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Adjuvant Gemcitabine and Gemcitabine-based Chemoradiotherapy Versus Gemcitabine Alone After Pancreatic Cancer Resection: The Indiana University Experience

Khawaja, Muhammad R. MD, MPH; Kleyman, Svetlana MD; Yu, Zhangsheng PhD; Howard, Thomas MD; Burns, Matthew; Nakeeb, Attila MD; Loehrer, Patrick J. Sr MD; Cardenes, Higinia R. MD; Chiorean, Elena Gabriela MD

American Journal of Clinical Oncology: February 2017 - Volume 40 - Issue 1 - p 42–46
doi: 10.1097/COC.0000000000000115
Original Articles: Gastrointestinal

Objectives: Adjuvant therapy after surgical resection is the current standard for pancreatic adenocarcinoma; however, the role of chemoradiotherapy (CRT) remains unclear. This study was conducted to compare the efficacy outcomes with adjuvant gemcitabine and gemcitabine-based CRT (CT-CRT) versus gemcitabine chemotherapy (CT) alone after pancreaticoduodenectomy.

Methods: Among 165 patients who underwent surgical resection for pancreatic cancer at Indiana University Medical Center between 2004 and 2008, we retrospectively identified 53 consecutive patients who received adjuvant therapy (CT-CRT=34 patients; CT=19 patients) and had adequate follow-up medical records. The median follow-up was 19.1 months. Median disease-free (DFS) and overall survival (OS) were determined using Kaplan-Meier method, and a Cox-regression model was used to compare survival outcomes after adjusting for age, status of resection margins, and lymph node involvement.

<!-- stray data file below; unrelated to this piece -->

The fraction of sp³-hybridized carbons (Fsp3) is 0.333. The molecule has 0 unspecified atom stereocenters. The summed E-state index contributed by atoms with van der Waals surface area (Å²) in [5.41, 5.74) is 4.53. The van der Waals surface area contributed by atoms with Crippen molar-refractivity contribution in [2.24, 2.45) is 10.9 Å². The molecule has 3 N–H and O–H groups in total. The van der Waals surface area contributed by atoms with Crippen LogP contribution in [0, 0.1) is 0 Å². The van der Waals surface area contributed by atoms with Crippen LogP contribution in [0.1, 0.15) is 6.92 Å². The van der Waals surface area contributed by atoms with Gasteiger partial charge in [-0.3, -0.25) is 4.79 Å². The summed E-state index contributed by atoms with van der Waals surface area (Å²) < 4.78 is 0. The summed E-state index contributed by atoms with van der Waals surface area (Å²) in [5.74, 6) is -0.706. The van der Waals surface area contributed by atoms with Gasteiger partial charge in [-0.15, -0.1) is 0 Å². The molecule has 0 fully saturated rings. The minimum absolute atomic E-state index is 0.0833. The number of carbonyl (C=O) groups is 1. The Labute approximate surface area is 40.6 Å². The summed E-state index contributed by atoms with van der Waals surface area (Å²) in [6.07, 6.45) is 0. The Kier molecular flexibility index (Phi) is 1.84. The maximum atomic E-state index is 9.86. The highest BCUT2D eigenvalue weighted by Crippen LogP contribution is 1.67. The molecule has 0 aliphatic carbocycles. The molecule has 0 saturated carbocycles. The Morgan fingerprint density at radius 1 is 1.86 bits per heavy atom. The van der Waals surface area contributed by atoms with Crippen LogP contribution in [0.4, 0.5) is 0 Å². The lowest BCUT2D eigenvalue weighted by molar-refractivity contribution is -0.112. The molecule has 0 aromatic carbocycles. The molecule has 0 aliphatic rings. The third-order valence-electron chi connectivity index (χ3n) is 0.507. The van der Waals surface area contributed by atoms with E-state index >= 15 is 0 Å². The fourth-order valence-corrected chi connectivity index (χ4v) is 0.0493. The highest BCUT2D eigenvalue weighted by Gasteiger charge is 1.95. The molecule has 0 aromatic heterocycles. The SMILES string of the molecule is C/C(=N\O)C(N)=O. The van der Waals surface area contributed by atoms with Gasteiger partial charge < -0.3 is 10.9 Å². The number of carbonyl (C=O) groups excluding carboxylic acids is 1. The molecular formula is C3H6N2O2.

Results: The OS for the CT-CRT group was significantly higher compared with the CT group (median, 20.4 vs. 16.6 mo; hazard ratio, 2.42; 95% CI, 1.17-5.01). The median DFS for the CT-CRT group was 13.7 versus 11.1 months for the CT group (hazard ratio, 2.88; 95% CI, 1.37-6.06). On subgroup analyses, significantly superior OS and DFS were observed among patients younger than 65 years, T3/T4 tumor stage, negative resection margins, and positive lymph node involvement.

Conclusion: Gemcitabine plus gemcitabine-based CRT compared with gemcitabine alone leads to superior DFS and OS for patients with resected pancreatic cancer.

*Division of Hematology/Oncology

Departments of Biostatistics


§Radiation Oncology, Indiana University School of Medicine, Indianapolis, IN

Department of Medicine, Division of Hematology/Oncology, University of Washington, Seattle, WA

The authors declare no conflicts of interest.

Reprints: E. Gabriela Chiorean, MD, Department of Medicine, Division of Hematology/Oncology, University of Washington, 825 Eastlake Ave East, G4830, Seattle, WA 98109. E-mail:

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